Clear vision – Where are you leading your life? Many times you don’t get there because you never really decide where you want to eventually be. It’s hard to hit an undefined target.

Discipline – Are you putting in the needed effort? Those who wait for luck to kick in or hope for the easy way to victory, seldom discover what they’re looking for in life.

Embracing other’s help – Do you know you can’t do it all alone? The most successful people do.

Letting go of past hurts – Offering forgiveness frees you from needless bitterness and anger that slows you down and keeps you from being completely emotionally healthy.

Trusting more than you doubt – You can pray or you can worry. You can’t do both equally well. The more you worry, the less likely you are to take a risk. And, you can’t achieve the thrill of victory without a lot of risk.

Becoming an even more generous person – Your level of generosity demonstrates your level of contentment. Generous people naturally feel more successful.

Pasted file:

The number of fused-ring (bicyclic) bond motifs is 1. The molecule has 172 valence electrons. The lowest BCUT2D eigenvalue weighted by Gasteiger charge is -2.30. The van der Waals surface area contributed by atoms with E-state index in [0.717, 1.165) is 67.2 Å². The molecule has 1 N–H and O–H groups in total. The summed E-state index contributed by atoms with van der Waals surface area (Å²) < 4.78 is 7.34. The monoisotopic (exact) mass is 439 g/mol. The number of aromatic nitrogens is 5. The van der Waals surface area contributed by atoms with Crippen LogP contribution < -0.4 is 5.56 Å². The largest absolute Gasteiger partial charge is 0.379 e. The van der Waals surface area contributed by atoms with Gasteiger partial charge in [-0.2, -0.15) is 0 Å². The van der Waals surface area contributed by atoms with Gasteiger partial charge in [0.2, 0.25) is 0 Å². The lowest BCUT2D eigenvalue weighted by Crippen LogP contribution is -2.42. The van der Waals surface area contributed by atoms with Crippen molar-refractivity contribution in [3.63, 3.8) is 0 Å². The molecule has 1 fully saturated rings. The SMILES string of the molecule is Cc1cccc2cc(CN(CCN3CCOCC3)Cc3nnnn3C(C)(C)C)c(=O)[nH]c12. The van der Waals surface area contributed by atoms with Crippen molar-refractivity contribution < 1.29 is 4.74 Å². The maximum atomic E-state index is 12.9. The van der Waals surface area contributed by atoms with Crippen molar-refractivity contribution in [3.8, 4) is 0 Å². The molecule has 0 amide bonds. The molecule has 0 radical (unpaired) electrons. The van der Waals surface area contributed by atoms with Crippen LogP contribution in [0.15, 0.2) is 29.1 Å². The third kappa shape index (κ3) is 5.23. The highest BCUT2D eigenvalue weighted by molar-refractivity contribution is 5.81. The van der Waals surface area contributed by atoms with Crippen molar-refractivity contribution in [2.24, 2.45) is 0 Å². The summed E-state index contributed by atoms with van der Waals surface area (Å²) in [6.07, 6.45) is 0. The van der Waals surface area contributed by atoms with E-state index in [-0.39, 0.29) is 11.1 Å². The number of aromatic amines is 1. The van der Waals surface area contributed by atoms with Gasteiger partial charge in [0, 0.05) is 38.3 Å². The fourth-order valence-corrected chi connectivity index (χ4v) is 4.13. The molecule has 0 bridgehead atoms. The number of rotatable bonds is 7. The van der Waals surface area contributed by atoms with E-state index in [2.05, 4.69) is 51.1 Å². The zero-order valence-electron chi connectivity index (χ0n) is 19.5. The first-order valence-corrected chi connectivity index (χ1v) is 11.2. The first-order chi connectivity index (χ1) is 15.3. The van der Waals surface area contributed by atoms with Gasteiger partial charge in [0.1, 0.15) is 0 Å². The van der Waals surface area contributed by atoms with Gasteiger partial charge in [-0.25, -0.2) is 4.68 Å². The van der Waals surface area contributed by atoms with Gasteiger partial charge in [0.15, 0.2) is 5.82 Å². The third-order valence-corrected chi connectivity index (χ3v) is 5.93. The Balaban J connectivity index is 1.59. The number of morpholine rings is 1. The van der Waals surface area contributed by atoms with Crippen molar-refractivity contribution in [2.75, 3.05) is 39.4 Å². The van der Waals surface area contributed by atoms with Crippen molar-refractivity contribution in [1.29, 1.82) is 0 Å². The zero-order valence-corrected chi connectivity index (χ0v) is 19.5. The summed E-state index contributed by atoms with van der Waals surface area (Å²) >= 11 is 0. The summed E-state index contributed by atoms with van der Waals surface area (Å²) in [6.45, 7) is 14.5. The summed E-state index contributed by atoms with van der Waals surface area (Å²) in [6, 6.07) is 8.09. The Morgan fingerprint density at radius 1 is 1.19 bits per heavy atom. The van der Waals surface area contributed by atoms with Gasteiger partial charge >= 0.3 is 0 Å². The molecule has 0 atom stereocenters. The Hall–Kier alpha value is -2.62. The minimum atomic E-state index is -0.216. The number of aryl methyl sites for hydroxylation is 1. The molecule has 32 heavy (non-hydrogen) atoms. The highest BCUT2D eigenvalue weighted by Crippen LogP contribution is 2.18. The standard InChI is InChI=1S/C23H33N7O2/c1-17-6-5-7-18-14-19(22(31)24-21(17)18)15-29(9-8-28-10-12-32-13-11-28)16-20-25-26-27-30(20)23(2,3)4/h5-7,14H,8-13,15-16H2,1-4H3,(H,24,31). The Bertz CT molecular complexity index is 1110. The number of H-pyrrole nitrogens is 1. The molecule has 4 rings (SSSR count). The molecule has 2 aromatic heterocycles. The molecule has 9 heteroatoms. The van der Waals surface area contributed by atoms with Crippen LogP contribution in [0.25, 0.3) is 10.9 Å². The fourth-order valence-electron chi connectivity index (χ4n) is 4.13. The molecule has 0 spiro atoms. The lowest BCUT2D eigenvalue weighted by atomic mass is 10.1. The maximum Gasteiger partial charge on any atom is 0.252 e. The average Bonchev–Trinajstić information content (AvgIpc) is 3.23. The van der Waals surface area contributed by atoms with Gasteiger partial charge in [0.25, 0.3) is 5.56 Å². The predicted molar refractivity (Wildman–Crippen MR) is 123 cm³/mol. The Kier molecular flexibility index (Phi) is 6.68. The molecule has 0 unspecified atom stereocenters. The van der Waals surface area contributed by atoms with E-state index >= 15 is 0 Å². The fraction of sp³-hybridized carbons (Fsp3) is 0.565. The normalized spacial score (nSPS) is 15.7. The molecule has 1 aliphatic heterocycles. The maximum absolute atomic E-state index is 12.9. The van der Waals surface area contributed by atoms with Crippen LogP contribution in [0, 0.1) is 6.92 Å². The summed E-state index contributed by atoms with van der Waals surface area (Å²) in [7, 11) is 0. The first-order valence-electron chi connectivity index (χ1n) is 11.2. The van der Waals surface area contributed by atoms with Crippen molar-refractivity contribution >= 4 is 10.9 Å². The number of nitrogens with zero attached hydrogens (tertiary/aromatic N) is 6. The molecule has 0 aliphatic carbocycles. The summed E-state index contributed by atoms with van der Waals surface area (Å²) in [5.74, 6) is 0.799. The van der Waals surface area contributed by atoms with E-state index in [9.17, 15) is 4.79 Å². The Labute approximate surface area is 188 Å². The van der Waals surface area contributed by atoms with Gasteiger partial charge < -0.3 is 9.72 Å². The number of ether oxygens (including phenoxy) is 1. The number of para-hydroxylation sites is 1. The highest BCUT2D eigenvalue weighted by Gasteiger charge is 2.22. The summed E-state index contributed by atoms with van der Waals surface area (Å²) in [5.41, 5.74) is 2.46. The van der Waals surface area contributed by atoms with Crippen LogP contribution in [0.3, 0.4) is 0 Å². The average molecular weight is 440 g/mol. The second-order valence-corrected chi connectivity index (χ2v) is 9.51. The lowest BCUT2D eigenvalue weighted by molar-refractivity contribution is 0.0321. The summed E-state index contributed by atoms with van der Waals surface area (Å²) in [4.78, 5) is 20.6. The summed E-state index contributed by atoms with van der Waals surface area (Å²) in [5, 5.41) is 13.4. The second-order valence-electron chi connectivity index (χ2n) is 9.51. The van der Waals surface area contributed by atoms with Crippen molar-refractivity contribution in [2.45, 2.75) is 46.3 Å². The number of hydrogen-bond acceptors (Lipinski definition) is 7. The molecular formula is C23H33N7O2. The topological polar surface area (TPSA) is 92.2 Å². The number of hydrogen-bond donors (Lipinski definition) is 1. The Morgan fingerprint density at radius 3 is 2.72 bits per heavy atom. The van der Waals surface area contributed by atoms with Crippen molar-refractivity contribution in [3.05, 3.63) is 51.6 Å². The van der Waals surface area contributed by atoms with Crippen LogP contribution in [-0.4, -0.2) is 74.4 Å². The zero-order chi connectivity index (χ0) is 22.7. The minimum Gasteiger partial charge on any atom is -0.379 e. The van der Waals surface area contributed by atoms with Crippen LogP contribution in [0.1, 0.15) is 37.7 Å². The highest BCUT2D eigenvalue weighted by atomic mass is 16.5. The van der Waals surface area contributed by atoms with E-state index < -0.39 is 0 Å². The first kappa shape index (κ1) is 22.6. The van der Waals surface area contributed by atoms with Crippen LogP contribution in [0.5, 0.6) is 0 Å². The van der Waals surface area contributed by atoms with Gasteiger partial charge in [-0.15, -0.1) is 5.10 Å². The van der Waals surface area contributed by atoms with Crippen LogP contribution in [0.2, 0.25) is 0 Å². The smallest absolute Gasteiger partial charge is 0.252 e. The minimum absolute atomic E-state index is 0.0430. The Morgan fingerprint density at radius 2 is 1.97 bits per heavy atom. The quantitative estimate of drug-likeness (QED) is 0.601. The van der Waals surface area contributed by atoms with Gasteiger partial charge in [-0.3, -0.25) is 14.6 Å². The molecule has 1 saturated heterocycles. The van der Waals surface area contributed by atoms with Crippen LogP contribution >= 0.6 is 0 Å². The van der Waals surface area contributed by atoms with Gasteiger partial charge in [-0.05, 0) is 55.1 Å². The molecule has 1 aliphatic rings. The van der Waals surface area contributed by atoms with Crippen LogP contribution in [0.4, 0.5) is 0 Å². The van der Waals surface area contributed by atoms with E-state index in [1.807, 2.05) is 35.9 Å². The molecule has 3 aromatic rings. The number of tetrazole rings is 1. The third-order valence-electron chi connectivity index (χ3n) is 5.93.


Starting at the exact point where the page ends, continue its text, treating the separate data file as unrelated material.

Loving principles and progress more than policies or procedures – Structure is needed and good, but the best structure advances progress not curtails it.

Which of these do you need to consider in order to help you attain more success?

Dancing Priest: How a Book Was Born

dancing priest

This is a guest post by Glynn Young. Glynn authored a book that I can literally say is going to be one of my all time favorites, and I just read it last month. And, it’s fiction. Dancing Priest is captivating, challenging and, I believe, potentially life-giving for some in the church who want to reach a current culture. Glynn lives in suburban St. Louis, where he works as the social media team leader for a Fortune 500 company. He’s married with two grown sons and two grandsons. He’s also a deacon at Central Presbyterian Church.